• Reach out: Find someone or somewhere to connect with others.  It could be through an online group, or through a local church, or even with someone you haven’t seen in a while.  Reaching out to others and making that connection can help lighten the load during this holiday time.  Take advantage of the goodwill people are likely to offer!
  • Relive happy times: Have some positive memories from childhood Christmases?  Holiday traditions which have gone away?  Perhaps there is something you’ve always wanted to experience but never have.  Well, DO IT!  Watch that movie, or go see that light display, or go to the community event.
  • Embrace the memories: Many times, we try to avoid memories of those we have lost because we miss them so much.  Instead, I challenge you to embrace the memories; let yourself remember all of those wonderful times.  They don’t cease to exist because the person is gone or no longer in your life.  Relish the memories, and then make a commitment to yourself to create new ones with the people in your life now.  Or better yet, make a commitment to create new memories with YOU!
  • Give others grace: We know the holidays can be stressful for everyone.  Be patient with those around you and remember that others may be struggling too.  Even those hard-to-handle family members need a little extra love during this time.  Remind yourself to extend some goodwill their way while maintaining good boundaries so you protect your own mental health at the same time!
  • Be still: Find the peace in each day.  Allow yourself a moment (or 10) to sit still, to be quiet, to take some deep breaths.  Simply let yourself BE.  Give yourself permission to stop running and sit peacefully.  You might be surprised what “good” you find 😊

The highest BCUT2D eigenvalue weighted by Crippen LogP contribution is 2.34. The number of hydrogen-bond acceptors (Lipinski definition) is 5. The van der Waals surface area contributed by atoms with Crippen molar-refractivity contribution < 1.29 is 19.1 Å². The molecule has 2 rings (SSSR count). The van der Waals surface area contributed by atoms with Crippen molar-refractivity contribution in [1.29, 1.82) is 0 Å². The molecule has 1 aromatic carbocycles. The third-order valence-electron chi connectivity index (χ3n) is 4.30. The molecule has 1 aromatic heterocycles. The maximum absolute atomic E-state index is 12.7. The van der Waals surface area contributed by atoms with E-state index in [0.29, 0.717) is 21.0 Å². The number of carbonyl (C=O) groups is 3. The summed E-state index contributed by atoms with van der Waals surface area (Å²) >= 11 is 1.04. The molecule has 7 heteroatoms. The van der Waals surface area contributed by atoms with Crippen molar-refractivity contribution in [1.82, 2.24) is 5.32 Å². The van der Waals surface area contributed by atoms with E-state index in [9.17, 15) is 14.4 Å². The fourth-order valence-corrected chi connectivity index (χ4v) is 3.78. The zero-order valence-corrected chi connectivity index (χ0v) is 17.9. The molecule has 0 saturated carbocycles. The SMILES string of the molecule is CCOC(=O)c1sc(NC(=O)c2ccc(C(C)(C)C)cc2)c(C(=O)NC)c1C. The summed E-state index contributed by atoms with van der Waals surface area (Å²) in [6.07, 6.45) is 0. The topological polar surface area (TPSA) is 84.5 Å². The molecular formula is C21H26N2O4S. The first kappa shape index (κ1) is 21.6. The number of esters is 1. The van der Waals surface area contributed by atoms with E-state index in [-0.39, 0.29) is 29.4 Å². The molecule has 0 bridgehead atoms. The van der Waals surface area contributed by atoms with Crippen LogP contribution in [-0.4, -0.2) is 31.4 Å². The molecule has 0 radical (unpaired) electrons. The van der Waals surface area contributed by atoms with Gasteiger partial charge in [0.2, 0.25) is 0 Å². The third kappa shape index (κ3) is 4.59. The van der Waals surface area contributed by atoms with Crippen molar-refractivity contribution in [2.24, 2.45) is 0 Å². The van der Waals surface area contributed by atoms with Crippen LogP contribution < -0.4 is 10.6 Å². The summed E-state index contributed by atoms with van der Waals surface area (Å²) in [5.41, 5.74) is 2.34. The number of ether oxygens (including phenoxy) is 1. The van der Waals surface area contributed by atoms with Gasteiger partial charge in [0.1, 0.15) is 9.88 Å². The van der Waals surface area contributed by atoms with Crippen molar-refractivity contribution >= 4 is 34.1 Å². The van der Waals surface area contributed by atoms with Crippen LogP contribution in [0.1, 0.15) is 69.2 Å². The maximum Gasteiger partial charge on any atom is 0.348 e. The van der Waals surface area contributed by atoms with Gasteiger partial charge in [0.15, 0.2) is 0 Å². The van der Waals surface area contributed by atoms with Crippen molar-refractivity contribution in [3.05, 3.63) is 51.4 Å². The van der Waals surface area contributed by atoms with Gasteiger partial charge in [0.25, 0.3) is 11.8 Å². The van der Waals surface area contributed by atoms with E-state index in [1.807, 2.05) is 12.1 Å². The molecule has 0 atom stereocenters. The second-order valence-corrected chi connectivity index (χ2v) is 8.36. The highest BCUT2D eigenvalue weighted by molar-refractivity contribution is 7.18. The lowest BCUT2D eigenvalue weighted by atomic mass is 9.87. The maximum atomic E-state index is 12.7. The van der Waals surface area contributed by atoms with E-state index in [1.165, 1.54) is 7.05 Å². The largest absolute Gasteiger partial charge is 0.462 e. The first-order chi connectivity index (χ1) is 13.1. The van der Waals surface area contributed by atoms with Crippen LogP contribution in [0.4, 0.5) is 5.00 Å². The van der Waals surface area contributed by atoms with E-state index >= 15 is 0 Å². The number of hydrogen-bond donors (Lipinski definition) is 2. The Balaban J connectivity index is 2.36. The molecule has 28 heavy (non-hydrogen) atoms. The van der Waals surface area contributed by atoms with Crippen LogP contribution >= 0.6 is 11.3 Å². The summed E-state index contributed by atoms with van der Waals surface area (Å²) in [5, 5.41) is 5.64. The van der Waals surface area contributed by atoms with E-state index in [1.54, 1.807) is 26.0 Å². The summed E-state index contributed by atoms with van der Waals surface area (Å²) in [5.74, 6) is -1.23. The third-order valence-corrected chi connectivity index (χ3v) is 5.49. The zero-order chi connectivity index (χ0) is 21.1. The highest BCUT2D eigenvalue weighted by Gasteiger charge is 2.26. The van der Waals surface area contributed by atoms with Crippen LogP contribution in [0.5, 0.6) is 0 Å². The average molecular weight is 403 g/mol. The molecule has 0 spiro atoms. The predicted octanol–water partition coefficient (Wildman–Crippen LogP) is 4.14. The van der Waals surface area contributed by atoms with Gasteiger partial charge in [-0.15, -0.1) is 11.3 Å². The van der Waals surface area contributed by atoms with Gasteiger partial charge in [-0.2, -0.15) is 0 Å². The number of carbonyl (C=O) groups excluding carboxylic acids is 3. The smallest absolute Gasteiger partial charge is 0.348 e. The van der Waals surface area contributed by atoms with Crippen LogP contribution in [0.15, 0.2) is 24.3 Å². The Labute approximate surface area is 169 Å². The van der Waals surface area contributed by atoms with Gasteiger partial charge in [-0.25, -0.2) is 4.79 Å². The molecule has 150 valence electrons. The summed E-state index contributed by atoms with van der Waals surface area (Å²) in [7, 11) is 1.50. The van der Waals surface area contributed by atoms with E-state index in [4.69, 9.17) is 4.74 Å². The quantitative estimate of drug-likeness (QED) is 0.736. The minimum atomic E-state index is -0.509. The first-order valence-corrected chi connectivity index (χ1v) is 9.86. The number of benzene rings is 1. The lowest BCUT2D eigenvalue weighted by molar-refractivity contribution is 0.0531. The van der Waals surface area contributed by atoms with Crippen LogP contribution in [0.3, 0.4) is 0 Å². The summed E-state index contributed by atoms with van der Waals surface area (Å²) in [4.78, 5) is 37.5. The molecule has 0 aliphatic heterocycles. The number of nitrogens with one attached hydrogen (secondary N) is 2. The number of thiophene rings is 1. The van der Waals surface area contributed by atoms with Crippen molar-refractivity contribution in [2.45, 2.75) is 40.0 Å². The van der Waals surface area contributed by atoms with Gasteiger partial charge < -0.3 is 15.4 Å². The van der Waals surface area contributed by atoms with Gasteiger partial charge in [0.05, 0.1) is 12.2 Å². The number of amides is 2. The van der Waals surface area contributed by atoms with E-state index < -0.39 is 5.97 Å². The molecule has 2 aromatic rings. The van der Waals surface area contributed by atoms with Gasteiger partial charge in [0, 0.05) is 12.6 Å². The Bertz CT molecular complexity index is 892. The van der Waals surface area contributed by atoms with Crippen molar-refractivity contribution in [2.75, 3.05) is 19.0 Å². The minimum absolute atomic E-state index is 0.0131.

Erin Schaefer, PCC-S, IMFT-S, is the Executive Vice President/Executive Director at Catalyst Life Services.  She received a masters in Marriage and Family Therapy from Pacific Lutheran University in 1997 and a masters in Marriage and Family Therapy/Counseling in 2002 from the University of Akron.  Erin has worked in community mental health for over 20 years.  She was also director of Ashland Parenting Plus, a small nonprofit agency focused on teen pregnancy prevention, juvenile diversion, and parent education.  She served on the board and as president of the Ohio Association for Marriage and Family Therapy and also on the board of directors of the American Association for Marriage and Family Therapy from 2011-2013, and is currently the Treasurer. She has been a member of AAMFT since 1997 and is a Clinical Fellow.  Erin is a Catalyst for Empathy.